August 9, 2020

Make Your Keyboard Great Again! – User Story

How I made my keyboard a notification hub

This is a really cool project using Allegro Trains we stumbled upon and thought it would be cool to share!
Republished here with the author’s permission – original post on Medium here.

Authored by Bob Lagos

We are all familiar with this scenario, you work on your training code, fix “all” of the bugs (the ones you know about), wait for a few iterations, see that batch size wasn’t wrong and nothing blows up, and then you happily go home.

However, when you come back into the office the next day look at your loss and test accuracy you’re horrified to find that the experiment crashed on the first test cycle because you pointed your test set in the wrong folder 🙁

All those precious GPU hours have gone down the drain and you have to start training from scratch. Well, there comes a moment in every data scientist’s career where she says, NO MORE! And so, I’ve written a small service that can run in the background, monitoring my experiments’ status. Once it detects an experiment has failed it’ll light up my keyboard, even when I’m home, to let me know “Houston…we have a problem!”

I’ve used this cool open-source package called Allegro Trains, if you aren’t using it yet, go check it out! It can do more than just save you some grief 🙂 This work was inspired by this awesome post about making your keyboard a notification center. Also a shoutout to this great Havit configuration tool, that actually did the heavy lifting in reverse-engineering the USB protocol and creating the tool we use to communicate with the keyboard.

Where do you start?

You obviously start by cloning the repo. You’ll need to have a project in Allegro Trains, with a few experiments in it. The service monitors this project (or your entire Trains environment) to see if any experiment failed. Once an experiment fails it will trigger the keyboard light pattern.

To start, make sure you have Trains configured on the machine that will run the service. Then, you need to check keyboard compatibility, run the command lsusb | grep 04d9 and make sure you have a supported keyboard, the output should look something like this:

 

This demo code was tested on model Havit HV-390L but should work on other compatible keyboards like Sharkoon. Lastly, you need to compile the hv-390l-control utility, check out the repo for exact instructions on how to do so.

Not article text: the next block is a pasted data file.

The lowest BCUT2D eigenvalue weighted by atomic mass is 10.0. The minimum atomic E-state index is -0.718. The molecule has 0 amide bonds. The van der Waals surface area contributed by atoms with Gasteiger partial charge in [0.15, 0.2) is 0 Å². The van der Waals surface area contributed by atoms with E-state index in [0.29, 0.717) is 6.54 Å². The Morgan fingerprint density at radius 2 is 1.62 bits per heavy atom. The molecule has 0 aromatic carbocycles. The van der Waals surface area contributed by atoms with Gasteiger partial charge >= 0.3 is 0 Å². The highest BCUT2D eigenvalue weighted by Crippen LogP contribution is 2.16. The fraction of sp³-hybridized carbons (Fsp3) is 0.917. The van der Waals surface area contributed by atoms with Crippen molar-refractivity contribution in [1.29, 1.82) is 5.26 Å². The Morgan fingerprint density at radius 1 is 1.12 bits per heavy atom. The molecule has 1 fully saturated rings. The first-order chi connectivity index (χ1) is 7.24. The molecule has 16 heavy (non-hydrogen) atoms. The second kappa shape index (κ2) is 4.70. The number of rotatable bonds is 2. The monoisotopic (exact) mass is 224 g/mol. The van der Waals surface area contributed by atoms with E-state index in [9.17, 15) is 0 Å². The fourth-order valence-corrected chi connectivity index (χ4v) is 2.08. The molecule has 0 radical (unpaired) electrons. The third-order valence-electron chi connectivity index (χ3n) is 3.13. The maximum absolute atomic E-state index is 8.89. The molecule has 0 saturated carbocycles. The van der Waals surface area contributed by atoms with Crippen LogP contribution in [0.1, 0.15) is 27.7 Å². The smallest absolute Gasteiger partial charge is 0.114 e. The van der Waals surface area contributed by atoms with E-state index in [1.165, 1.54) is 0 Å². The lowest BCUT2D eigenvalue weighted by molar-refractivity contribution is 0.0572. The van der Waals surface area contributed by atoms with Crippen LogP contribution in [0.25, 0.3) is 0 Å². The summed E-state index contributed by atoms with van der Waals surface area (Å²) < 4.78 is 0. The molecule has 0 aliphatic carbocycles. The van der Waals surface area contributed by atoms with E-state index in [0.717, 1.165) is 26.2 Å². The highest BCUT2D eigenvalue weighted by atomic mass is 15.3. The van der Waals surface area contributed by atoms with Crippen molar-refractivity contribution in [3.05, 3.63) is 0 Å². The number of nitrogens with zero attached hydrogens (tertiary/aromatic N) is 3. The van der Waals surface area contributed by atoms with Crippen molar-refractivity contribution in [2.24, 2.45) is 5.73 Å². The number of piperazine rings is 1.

Monitor at the palm of your hand (literally)

tl;dr — if you don’t care how this service works, skip to the end to check how to execute it. The monitoring service can be found in the monitor_project.py file.

Input parameters:

parser = argparse.ArgumentParser(description=’TRAINS monitor failing experiments’)
parser.add_argument(‘ — project’, type=str, default=’all’,
help=’The name of the project to monitor,use ’all’ for all projects’)
parser.add_argument(‘ — refresh-rate’, type=float, default=10.,
help=’Set refresh rate of the monitoring service, default every 10.0 sec’)
parser.add_argument(‘ — kb-effect’, type=int, default=2, help=’Set alert keyboard lighting effect type’)
parser.add_argument(‘ — kb-color’, type=str, default=’#ff00c8',
help=’Set alert LED color, use CSS RGB color scheme. ‘
‘Example: #000000 is black, Default: #ff00c8 magenta rocks!’)
You can define what project to monitor (or leave blank if you want to monitor your entire environment), the project status sampling rate (in seconds), and if you want to choose effect and alert color (in 3 byte hex format, for instance #ff00c8 is magenta).

Then go to the main service loop, the main loop is divided into 3 parts:

First, it fetches all the tasks that meet a specific filter, in this case experiments (tasks) that failed after the previous check (specific UTC timestamp). Notice that it ignores archived tasks and tasks that are running “manually”, i.e. without trains-agent. If you want to include manual tasks (i.e. in development), you should just remove the “-development” from the system_tag list:

failed_tasks = Task.get_tasks(
project_name=args.project
if args.project.lower() != ‘all’ else None,
task_filter={
‘status’: [‘failed’], ‘order_by’: [‘-last_update’],
‘page_size’: 1, ‘page’: 0,
‘status_changed’: [‘>{}’.format(
datetime.utcfromtimestamp(previous_timestamp)), ],
‘system_tags’: [‘-archived’, ‘-development’]})

Second, is the code that deals with what happens when failed tasks are detected:

if failed_tasks:
print(‘Experiment id={} failed, ‘
‘raising alert’.format(failed_tasks[0].id))
# we have to first set the color in static effect (mode==1)
# only then we can change to the requested effect mode
os.system(‘{kbcmd} {effect} {red} {green} {blue}’.format(
kbcmd=os.path.join(os.path.dirname(__file__),
‘hv-kb390l-control’, ‘hv-kb390l-control’),
effect=1, red=red, blue=blue, green=green))
os.system(‘{kbcmd} {effect} {red} {green} {blue}’.format(
kbcmd=os.path.join(os.path.dirname(__file__),
‘hv-kb390l-control’, ‘hv-kb390l-control’),
effect=args.kb_effect, red=red, blue=blue, green=green))
print(‘’)

It makes a system call for the compiled hc-kb390l-control tool to flash in the chosen colors.

This is the customizable part, you can basically change the code to do anything you want to do!

Then it just waits for the next sample point

sleep(args.refresh_rate)

Simple, yet powerful 🙂

Running the service

To run the service, all you need to do is run:

python monitor_project.py — project “my important project”

 

No more grief over lost GPU time! With this mini service you’ll be notified when something in your experiment went wrong!

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